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5 Ways to Make Your Office Awesome

It's possible to have a gorgeous office that promotes productivity. Take a look inside Framebridge's open layout design. Photograph by Lauren Joseph.

We can’t all clock in at one of the 50 best places to work in DC. So here are five simple and not so obvious ways to make employees anywhere happier and more productive, according to Ron Friedman, a social psychologist who specializes in human motivation and author of The Best Place to Work: The Art and Science of Creating an Extraordinary Workplace.

1. Give each employee a small budget to customize his or her workspace.

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A photo posted by Fleek. Office. Decor. (@fleek.office.decor) on

DreamWorks has done it. Etsy, too: It provides every staffer with $100 to decorate.

“There is some fascinating research on this,” Friedman says. “When people work in an environment they’ve customized, they have a greater sense of control, and that feeling of control influences the way they experience the work they do. In one study, a group that first customized their space performed a task 32 percent more effectively.”

Couldn’t a worker customize a cubicle on her own dime? Giving employees the money, according to Friedman, sends a message that you want them to be comfortable: “The more comfortable we are,” he says, “the more we perform.”

2. Go beyond employee-of-the-month awards.

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“The idea of the employee of the month is well intentioned,” Friedman says. “The reality is that it creates competition between employees.” This is especially true, he explains, when the awards are chosen by managers: “If you do a really good job, I am disincentivized to recognize you in front of the manager, because I’ll be less likely to win the award. And if you have 100 people and only one wins the award that month, then everyone else thinks, ‘My efforts weren’t recognized this month.’ ”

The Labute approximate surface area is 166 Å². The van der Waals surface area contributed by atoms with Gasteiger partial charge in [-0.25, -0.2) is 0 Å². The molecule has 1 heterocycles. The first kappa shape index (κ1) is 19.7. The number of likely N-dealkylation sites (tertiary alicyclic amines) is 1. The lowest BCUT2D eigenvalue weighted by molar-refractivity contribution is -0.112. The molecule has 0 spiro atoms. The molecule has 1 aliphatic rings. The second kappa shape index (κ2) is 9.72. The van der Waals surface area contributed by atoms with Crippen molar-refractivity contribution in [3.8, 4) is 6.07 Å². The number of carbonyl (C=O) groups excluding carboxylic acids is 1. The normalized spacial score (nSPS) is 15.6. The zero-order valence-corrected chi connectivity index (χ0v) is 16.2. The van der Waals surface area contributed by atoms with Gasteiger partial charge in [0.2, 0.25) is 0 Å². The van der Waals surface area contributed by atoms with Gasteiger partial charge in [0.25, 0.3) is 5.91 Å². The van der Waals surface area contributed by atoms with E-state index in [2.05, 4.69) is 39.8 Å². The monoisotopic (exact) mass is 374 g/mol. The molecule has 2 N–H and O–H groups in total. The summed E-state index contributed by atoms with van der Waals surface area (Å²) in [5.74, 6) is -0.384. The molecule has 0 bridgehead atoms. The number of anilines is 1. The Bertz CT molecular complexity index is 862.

The solution? Create a culture of constant recognition from both managers and fellow employees: “What you can do as a leader is, at the beginning of every meeting, start out by recognizing someone for some effort. If you model that behavior, it ends up being mimicked around you. That’s how you create a culture that works.”

3. Encourage on-the-job reading, and pay for the books.

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One of an employee’s greatest psychological needs, Friedman says, is to feel competent, and to increase that competence.

“How do you provide people with a feeling of growth on the job? One simple solution is providing a reading budget. Imagine you have the opportunity to go to Barnes & Noble every month or every three months and pick out a book related to your job, and your company will pay for it. That feeds into our feeling of competence. If you don’t have that budget, you can encourage them to read industry blogs during the workday instead of on the weekends or evenings. You’re telling them it’s something you value.”

4. When someone new is hired, let everyone know if he or she likes to play the trombone or bake cookies.

Employees are also happiest when they feel connected to colleagues. One technique of fostering connections is to find out what people have in common. “When someone is brought new into your workplace, introduce them not just by their professional experience but by what they like to do in their spare time,” says Friedman. “That gives us something to talk about in the kitchen or when we’re waiting for a meeting to start.”

5. Invest in some greenery and fish.

Photograph by Naphat_Jorjee/iStock.

Says Friedman: “When we’re around plants, it encourages creative thinking. Also, an aquarium. Both put you in the mode of thinking where you’re relaxed and attentive without focusing too hard.” Best, he says, is if the plants and aquarium are in a common, quiet area with windows where anyone can go to get away and think.

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